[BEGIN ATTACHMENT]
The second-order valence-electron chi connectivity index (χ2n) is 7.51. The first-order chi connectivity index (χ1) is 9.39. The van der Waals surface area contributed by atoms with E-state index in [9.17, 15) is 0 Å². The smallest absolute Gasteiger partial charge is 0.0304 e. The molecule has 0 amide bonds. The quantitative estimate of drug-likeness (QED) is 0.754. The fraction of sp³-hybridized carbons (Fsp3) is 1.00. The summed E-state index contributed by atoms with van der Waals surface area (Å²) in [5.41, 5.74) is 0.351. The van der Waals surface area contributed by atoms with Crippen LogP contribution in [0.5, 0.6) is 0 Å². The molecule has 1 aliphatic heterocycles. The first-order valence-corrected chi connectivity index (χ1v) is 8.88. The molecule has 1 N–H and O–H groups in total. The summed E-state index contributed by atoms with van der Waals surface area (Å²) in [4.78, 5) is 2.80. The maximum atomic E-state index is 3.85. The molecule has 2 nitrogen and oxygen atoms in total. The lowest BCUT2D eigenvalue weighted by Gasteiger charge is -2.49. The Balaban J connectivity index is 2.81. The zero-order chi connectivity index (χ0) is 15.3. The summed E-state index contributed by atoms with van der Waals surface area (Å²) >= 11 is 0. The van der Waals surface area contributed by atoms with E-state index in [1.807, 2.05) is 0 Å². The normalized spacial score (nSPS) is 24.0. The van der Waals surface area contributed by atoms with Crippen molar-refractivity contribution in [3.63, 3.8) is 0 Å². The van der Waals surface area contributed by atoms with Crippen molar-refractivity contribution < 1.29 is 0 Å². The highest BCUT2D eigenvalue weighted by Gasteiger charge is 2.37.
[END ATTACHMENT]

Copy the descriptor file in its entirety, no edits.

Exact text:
The second-order valence-electron chi connectivity index (χ2n) is 7.51. The first-order chi connectivity index (χ1) is 9.39. The van der Waals surface area contributed by atoms with E-state index in [9.17, 15) is 0 Å². The smallest absolute Gasteiger partial charge is 0.0304 e. The molecule has 0 amide bonds. The quantitative estimate of drug-likeness (QED) is 0.754. The fraction of sp³-hybridized carbons (Fsp3) is 1.00. The summed E-state index contributed by atoms with van der Waals surface area (Å²) in [5.41, 5.74) is 0.351. The van der Waals surface area contributed by atoms with Crippen LogP contribution in [0.5, 0.6) is 0 Å². The molecule has 1 aliphatic heterocycles. The first-order valence-corrected chi connectivity index (χ1v) is 8.88. The molecule has 1 N–H and O–H groups in total. The summed E-state index contributed by atoms with van der Waals surface area (Å²) in [4.78, 5) is 2.80. The maximum atomic E-state index is 3.85. The molecule has 2 nitrogen and oxygen atoms in total. The lowest BCUT2D eigenvalue weighted by Gasteiger charge is -2.49. The Balaban J connectivity index is 2.81. The zero-order chi connectivity index (χ0) is 15.3. The summed E-state index contributed by atoms with van der Waals surface area (Å²) >= 11 is 0. The van der Waals surface area contributed by atoms with E-state index in [1.807, 2.05) is 0 Å². The normalized spacial score (nSPS) is 24.0. The van der Waals surface area contributed by atoms with Crippen molar-refractivity contribution in [3.63, 3.8) is 0 Å². The van der Waals surface area contributed by atoms with Crippen molar-refractivity contribution < 1.29 is 0 Å². The highest BCUT2D eigenvalue weighted by Gasteiger charge is 2.37.